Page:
Why Darwin Matters: The Case against Intelligent Design

By Sutton, Geoffrey W. | Journal of Psychology and Christianity, Summer 2008 | Go to article overview

Why Darwin Matters: The Case against Intelligent Design


Sutton, Geoffrey W., Journal of Psychology and Christianity


WHY DARWIN MATTEES: THE CASE AGAINST INTELLIGENT DESIGN, Michael Shermer. New York: Henry Holt, 2006. Pp. 199. $13-00. Pb. Reviewed by Geoffrey W. Sutton (Evangel University/Springfield, MO).

"I became a creationist shortly after I became a born-again evangelical Christian in high school ..." (p. xx). Shermer reviews his educational journey from undergraduate psychology at Pep perdine to a master's degree in experimental psychology at California State University (Fullerton) as if to establish his scientific credentials before launching into a methodological review of the problems with the ideas presented by proponents of Intelligent, Design (ID). Those interested in the integration of Christian faith and science will find this a quick and useful review of the major points involved in the evolution-ID controversy that has primarily involved biologists perhaps because the evolutionary psychology sections of various textbooks within our discipline are beneath the radar screen of ID proponents. The book is organized into nine chapters (153 pages) followed by brief end sections for an epilogue, coda, and an Appendix, Shermer provides an extensive notes section (pp. 169-184) followed by a brief bibliography, acknowledgements, and an ample index.

The first chapter adumbrates the basic theory of the Origin of Species followed by five principles (e.g., descent with modification) discovered since Darwin, which the author attributed to Ernst Mayr. In chapter two, Shermer identifies and responds to five reasons people resist evolution (e.g., fear that evolution degrades our humanity). "Why do you believe in God?" is the question leading to a discussion of God qua designer. Shermer cites data front a recent study that identifies the seven strongest predictors of belief in God (e.g., parents' religiosity, lower levels of education). At this point I wondered if he were suggesting that intelligent people must reject various beliefs if they do not wish LO be considered uneducated.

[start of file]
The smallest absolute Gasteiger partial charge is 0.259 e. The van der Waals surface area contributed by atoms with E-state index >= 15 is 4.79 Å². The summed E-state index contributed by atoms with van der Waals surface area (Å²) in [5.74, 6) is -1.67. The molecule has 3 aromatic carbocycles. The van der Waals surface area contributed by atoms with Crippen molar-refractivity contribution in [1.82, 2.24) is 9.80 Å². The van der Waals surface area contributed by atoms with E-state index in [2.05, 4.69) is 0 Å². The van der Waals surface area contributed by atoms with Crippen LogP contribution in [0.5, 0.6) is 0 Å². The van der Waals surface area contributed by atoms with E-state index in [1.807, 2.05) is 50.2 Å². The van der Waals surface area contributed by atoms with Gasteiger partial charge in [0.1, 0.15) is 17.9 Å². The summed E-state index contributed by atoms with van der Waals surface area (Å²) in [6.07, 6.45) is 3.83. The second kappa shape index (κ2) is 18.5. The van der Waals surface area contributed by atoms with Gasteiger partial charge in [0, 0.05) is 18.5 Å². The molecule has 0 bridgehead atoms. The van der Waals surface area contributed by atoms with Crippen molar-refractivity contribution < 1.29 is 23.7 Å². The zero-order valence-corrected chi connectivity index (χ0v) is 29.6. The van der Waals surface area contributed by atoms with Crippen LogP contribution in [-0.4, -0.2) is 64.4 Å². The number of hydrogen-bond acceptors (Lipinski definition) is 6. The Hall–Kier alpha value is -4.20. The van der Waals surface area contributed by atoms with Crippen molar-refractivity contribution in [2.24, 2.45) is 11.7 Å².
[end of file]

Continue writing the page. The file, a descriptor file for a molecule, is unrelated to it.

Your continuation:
In chapter four, Shermer presents the Evolution-ID debate as he has come to know the crucial points that either side makes in the public forum. This section is quite detailed with lists of various lengths, which the author employs to methodically address each thrust and parry. …

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